TORONTO, June 4 /CNW Telbec/ - Greenpeace today welcomed a decision by
forest-products giant AbitibiBowater to end its logging operations in the
traditional territory of the Grassy Narrows First Nation and support the
community in its struggle for rights over its traditional lands.
The move follows a near decade-long campaign by the Grassy Narrows First
Nation to suspend industrial logging in the one million hectare Whiskey Jack
Forest, near Kenora.
"We congratulate AbitibiBowater for announcing an end to logging in this
area. It is a bold move that shows the global importance of protecting the
Boreal Forest and strong recognition of the inspired struggle by the Grassy
Narrows First Nation to protect their traditional way of life," said Richard
Brooks, forest campaign coordinator with Greenpeace. "We are hopeful that
AbitibiBowater's decision signals a start to further improvements in its
environmental and social sustainability and relations with other aboriginal
Besides ending logging, the company will no longer purchase or use any
wood products from the Whiskey Jack Forest for its paper mill in Fort Frances.
The decision supports ongoing negotiations between the Ontario government and
the First Nation over land rights.
The struggle by First Nations for land rights and sovereignty continues
across Canada, and the struggle to protect intact forests and the habitat of
endangered species remains.
The Grassy Narrows First Nation has campaigned years for an end to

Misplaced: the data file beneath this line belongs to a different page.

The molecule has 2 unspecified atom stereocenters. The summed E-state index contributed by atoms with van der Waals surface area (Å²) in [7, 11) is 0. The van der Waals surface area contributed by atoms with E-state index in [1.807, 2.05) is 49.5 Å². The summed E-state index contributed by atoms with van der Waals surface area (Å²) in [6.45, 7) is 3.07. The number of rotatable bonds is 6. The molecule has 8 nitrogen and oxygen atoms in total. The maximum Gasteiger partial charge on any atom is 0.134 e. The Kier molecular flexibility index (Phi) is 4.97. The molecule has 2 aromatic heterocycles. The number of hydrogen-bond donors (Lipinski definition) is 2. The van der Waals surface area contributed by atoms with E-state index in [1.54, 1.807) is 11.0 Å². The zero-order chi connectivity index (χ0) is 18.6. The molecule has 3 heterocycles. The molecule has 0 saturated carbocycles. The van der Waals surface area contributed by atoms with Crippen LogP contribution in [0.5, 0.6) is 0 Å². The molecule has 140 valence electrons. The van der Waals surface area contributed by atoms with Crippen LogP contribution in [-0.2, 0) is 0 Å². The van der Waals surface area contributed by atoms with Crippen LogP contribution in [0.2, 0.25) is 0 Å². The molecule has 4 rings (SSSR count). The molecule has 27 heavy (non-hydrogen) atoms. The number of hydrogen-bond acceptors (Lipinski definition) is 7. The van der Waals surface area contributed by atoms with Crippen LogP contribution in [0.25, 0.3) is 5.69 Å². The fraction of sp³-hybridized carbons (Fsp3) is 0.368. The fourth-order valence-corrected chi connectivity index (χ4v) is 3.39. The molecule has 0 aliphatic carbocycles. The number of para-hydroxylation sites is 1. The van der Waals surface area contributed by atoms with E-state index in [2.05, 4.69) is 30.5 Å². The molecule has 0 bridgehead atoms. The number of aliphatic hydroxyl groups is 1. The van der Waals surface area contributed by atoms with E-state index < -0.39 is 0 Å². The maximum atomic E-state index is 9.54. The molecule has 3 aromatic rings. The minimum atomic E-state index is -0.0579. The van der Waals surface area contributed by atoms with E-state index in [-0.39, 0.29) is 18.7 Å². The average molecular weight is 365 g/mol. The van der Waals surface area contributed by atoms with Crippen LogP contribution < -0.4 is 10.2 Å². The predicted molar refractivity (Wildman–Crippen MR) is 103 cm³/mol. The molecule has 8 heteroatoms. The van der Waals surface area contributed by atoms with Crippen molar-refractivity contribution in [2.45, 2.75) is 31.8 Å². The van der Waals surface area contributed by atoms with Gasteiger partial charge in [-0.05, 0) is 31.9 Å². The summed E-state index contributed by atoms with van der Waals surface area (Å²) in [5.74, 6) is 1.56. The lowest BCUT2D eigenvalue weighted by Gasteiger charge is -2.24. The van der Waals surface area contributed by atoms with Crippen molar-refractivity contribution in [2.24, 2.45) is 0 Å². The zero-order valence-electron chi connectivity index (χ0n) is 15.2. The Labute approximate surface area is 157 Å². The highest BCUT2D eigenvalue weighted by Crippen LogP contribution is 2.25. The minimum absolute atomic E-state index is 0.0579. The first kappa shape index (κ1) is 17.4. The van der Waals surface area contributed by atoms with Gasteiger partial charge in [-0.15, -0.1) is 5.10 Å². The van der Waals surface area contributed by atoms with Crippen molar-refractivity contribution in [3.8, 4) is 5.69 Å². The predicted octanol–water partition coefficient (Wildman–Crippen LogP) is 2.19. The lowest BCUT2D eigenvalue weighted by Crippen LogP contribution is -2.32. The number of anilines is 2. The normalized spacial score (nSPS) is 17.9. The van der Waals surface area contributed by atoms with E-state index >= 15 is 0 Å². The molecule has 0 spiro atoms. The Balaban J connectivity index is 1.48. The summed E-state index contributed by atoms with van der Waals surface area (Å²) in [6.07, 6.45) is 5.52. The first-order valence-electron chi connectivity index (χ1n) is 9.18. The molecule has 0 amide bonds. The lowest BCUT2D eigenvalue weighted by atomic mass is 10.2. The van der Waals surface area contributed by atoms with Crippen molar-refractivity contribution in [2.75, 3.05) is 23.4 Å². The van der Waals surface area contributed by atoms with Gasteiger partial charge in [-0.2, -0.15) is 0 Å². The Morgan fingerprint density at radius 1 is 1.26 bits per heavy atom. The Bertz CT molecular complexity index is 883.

logging it their traditional territory. The First Nation has filed lawsuits,
conducted a five-year long peaceful blockade of a logging road and asked for
an end to industrial use of its area without its free, prior and informed
consent. Greenpeace and other environmental and human rights organizations
have campaigned on behalf of the community to help build international public
and marketplace pressure for a resolution.
Montreal-based Abitibi-Consolidated recently merged with US-based Bowater
to form AbitibiBowater, the largest newsprint manufacturer in North America.
"The formation of a new company presents an opportunity for positive
change. The decision to end logging shows that AbitibiBowater has recognized
this opportunity," said Brooks. "The company has many other forest operations
in Quebec and Ontario where logging in intact forest areas continues and
sustainability has not been achieved. We hope that AbitibiBowater looks to
these places next."
For further information:
For further information: Richard Brooks, Forest Campaign Coordinator,
(416) 573-7209; Kim Fry, Forest Campaigner, (647) 406-0664; Brian Blomme,
Media and Public Relations Officer, (416) 930-9055